st appellant in respect of counts one, three, four and five, but the prosecution did not tender any confession statements in respect of counts two and six.  In his confession statement, the 1st appellant further stated that he sold the intestines and other body parts from the victims to the 2 nd appellant and to Ngole for various sums.  At the trial, the 1st appellant retracted his confessions.  The jury, nevertheless, convicted him.
 
Ngole, as pointed out earlier, was acquitted.  During the trial, the 2
nd appellant denied through and through that he was involved in these murders.  Nevertheless, he too was convicted.

Mr Kalemba, learned Counsel for the 1
st appellant, filed four grounds of appeal as follows:

“1.     The learned lower court judge erred in law by not sufficiently directing the jury on the law governing admissibility of confession statements in a criminal case.

2.       The learned lower court judge erred in law in directing the jury to disregard counsel’s comments as evidence while addressing the jury in his submissions.

3.       The learned lower court judge erred in law by directing the jury that there was enough circumstantial evidence to convict the appellant Thomson Fulaye Bokhobokho on Counts 2 and 6.

4.       In all circumstances of the case the conviction of the Appellant Thomson Fulaye Bokhobokho has occasioned a failure of Justice.”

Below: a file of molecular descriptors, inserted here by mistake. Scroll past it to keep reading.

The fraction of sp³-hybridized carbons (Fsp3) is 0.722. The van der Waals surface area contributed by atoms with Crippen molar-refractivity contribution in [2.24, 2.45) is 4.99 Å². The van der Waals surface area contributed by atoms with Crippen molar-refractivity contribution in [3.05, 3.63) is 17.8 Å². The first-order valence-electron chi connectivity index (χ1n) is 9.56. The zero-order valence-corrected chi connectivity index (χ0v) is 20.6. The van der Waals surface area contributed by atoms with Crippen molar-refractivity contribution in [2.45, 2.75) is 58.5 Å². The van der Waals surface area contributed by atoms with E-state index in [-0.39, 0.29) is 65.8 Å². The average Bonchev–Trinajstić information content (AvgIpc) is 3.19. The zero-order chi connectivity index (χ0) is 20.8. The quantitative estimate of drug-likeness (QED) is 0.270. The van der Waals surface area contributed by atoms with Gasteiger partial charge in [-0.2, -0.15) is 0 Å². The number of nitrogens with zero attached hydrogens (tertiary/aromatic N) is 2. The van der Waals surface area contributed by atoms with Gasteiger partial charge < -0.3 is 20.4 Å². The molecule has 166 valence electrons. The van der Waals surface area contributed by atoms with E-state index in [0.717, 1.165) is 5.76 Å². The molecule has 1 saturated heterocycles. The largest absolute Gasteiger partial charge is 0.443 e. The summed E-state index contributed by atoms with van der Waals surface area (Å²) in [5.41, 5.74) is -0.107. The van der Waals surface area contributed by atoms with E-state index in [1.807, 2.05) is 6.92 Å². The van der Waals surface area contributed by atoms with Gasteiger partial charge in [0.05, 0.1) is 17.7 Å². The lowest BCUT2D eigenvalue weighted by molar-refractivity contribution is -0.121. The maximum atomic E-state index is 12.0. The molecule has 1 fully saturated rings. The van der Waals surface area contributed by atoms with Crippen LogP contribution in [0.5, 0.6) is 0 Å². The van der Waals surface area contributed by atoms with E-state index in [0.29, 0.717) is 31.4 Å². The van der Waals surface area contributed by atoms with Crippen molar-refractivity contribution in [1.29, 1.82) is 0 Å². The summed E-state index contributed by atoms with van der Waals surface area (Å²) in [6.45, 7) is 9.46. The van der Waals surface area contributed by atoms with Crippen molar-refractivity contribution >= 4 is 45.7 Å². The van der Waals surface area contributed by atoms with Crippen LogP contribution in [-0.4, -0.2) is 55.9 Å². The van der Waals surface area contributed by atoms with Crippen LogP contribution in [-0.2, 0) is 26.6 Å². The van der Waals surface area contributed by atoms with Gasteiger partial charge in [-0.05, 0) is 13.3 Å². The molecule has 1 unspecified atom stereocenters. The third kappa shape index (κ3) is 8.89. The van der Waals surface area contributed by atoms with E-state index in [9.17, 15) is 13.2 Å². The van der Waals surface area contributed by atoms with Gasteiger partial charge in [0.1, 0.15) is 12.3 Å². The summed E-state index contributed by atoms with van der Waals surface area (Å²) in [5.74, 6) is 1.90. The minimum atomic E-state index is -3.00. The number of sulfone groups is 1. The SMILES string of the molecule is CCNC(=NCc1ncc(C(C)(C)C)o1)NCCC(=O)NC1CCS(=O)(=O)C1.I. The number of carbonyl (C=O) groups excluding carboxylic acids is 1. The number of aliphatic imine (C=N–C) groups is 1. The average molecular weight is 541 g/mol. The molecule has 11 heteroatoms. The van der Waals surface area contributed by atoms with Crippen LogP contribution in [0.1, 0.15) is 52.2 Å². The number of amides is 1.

Learned Counsel for the 1
st appellant, however, argued these grounds together.  The thrust of his argument is that the bulk of the evidence which was before the Court below, and upon which the lower Court convicted the 1st appellant, consisted of confession statements which were retracted at the trial because they were obtained after the Police had beaten him.  Counsel further stated that the confession statements which were tendered in Court only related to four women, namely, Elube Tambala, Mary Muononga, Apuna Kashoti and Enelesi Njelero, but not Veronica Joseph Chiwalo and Rose Chituta Mataya, and therefore, the 1st appellant could not be convicted on counts two and six, because there was no evidence upon which the jury could convict if the confession statements in respect of those counts were not tendered.  He also argued that although retracted confessions are admissible under s.176 of the Criminal Procedure and Evidence Code (CP & EC), there was no corroboration or independent pointers in the rest of the evidence to determine whether there is connection with the statement to prove that the statements were materially true in respect of the confessions relating to the four charges.
 
Learned Counsel for the 1
st appellant also argued that for the Court to convict on circumstantial evidence, the evidence adduced before the court must be such that it eliminates all reasonable hypothesis of the accused’s innocence.  In the instant case, there is no circumstantial evidence pointing to the guilt of the appellant, and the appellant only.  He cited to us the cases of Rep. v Nalivata and Others (1971-72), 6 ALR (Mal.) 101, Chiphaka v Rep. (1971-72), 6 ALR (Mal.) 214, CPP v Lucius Chikuni, MSCA Criminal   Appeal   No.   23   of  1991  (unreported),   Gladstone
Kambuwe v Republic, MSCA Criminal Appeal No. 8 of 1995 (unreported) and Bokola v Republic (11 ALR (Mal.) 145 to support his arguments.

Learned Counsel for the respondent, Miss Phoya, has submitted that questions of admissibility of confession statements are matters of law for the judge to decide;  and once a confession statement is admitted, it is up to the judge to direct the jury to weigh that confession and to put what weight they place on it, taking into account other evidence which is before the jury.  In the present case, the learned Judge had done so.  She cited the cases of Mulachila v Rep. 10 ALR  281, Rep. v Nalivata (ibid) Lawrence (1982), AC 510, and Chan wei Keung (1967), 2 AC 160.